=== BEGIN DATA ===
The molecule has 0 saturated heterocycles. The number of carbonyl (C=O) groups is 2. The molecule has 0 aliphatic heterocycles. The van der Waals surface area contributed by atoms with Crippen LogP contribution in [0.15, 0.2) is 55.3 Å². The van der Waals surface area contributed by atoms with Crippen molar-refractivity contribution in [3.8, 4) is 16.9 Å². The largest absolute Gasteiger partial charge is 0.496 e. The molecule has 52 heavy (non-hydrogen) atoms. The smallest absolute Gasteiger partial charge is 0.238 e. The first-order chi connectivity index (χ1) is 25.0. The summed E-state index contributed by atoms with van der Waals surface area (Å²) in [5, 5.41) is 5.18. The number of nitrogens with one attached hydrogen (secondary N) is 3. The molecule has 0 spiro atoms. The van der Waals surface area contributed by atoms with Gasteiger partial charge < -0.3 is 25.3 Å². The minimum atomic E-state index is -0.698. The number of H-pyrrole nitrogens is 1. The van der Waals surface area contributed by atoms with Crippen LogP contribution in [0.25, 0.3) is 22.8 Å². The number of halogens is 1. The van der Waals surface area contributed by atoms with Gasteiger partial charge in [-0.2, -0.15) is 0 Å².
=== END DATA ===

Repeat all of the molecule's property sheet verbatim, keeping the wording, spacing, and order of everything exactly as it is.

The molecule has 0 saturated heterocycles. The number of carbonyl (C=O) groups is 2. The molecule has 0 aliphatic heterocycles. The van der Waals surface area contributed by atoms with Crippen LogP contribution in [0.15, 0.2) is 55.3 Å². The van der Waals surface area contributed by atoms with Crippen molar-refractivity contribution in [3.8, 4) is 16.9 Å². The largest absolute Gasteiger partial charge is 0.496 e. The molecule has 52 heavy (non-hydrogen) atoms. The smallest absolute Gasteiger partial charge is 0.238 e. The first-order chi connectivity index (χ1) is 25.0. The summed E-state index contributed by atoms with van der Waals surface area (Å²) in [5, 5.41) is 5.18. The number of nitrogens with one attached hydrogen (secondary N) is 3. The molecule has 0 spiro atoms. The van der Waals surface area contributed by atoms with Gasteiger partial charge < -0.3 is 25.3 Å². The minimum atomic E-state index is -0.698. The number of H-pyrrole nitrogens is 1. The van der Waals surface area contributed by atoms with Crippen LogP contribution in [0.25, 0.3) is 22.8 Å². The number of halogens is 1. The van der Waals surface area contributed by atoms with Gasteiger partial charge in [-0.2, -0.15) is 0 Å².